What is P.A.D.?

According to the P.A.D. Coalition, the definition is as follows: “P.A.D. is short for Peripheral Arterial Disease. People have P.A.D. when the arteries in their legs become narrowed or clogged with fatty deposits, or plaque. The buildup of plaque causes the arteries to harden and narrow, which is called atherosclerosis. When leg arteries are hardened and clogged, blood flow to the legs and feet is reduced. Some people call this poor circulation.”

P.A.D. and Poor Circulation: Treatments Available

P.A.D. most often occurs in the veins and arteries in the legs, but it also can affect other arteries, as well.  We need those arteries to carry blood from the heart, so when they become damaged, or diseased, it not only affects the outer extremities, but it could also cause organ or tissue damage, if left untreated.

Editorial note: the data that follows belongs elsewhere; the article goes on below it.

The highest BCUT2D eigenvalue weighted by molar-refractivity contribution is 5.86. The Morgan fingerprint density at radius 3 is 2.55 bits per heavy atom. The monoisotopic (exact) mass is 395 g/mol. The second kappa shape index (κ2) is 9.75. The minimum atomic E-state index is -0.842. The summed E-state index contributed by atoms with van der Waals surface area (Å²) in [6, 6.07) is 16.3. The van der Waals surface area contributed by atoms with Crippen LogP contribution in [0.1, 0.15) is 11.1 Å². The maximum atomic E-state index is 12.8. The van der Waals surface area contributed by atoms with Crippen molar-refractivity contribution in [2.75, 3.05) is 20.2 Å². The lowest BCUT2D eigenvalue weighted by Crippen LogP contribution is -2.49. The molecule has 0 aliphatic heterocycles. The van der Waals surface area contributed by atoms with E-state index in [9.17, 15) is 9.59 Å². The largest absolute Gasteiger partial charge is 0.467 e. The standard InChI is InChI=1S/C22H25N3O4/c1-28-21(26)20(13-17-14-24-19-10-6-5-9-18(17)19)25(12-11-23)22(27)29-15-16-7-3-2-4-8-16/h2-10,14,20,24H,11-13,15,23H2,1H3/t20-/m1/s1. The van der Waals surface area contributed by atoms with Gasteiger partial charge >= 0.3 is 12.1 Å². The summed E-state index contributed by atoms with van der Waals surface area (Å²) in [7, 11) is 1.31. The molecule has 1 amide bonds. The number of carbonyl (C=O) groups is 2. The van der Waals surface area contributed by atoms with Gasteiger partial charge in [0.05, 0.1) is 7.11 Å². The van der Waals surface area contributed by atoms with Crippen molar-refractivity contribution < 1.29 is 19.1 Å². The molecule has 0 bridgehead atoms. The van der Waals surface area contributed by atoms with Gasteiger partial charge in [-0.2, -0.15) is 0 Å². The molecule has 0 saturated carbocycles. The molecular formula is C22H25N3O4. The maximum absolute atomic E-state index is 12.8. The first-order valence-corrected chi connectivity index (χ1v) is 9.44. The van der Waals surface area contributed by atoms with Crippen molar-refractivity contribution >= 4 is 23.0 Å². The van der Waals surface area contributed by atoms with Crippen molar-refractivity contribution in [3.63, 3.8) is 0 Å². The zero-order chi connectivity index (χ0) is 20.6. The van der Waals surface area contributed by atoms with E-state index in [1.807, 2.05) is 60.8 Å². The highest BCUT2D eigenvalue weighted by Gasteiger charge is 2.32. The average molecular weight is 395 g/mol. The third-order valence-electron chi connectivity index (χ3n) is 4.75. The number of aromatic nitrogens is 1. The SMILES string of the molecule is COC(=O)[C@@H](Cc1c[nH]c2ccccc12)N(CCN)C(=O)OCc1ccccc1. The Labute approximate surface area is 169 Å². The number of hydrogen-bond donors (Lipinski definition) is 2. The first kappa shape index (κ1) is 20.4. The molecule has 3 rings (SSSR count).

The good news is that P.A.D. can be treated, and the damage can be controlled and reversed with lifestyle changes, a medicine regimen or surgical options. The first thing to consider is what is causing it. Because the symptoms generally start in the lower legs, if you notice a heaviness or outward appearance of veins – get checked. It may just be spider or varicose veins, and those can be treated by a competent plastic surgeon. The good thing is that, while they are checking you for unsightly veins, they can also determine whether you might need to have further testing done, to stave off unnecessary damage at a later date.  You never know until you take the first step, and schedule a consultation with a vascular expert in your area.

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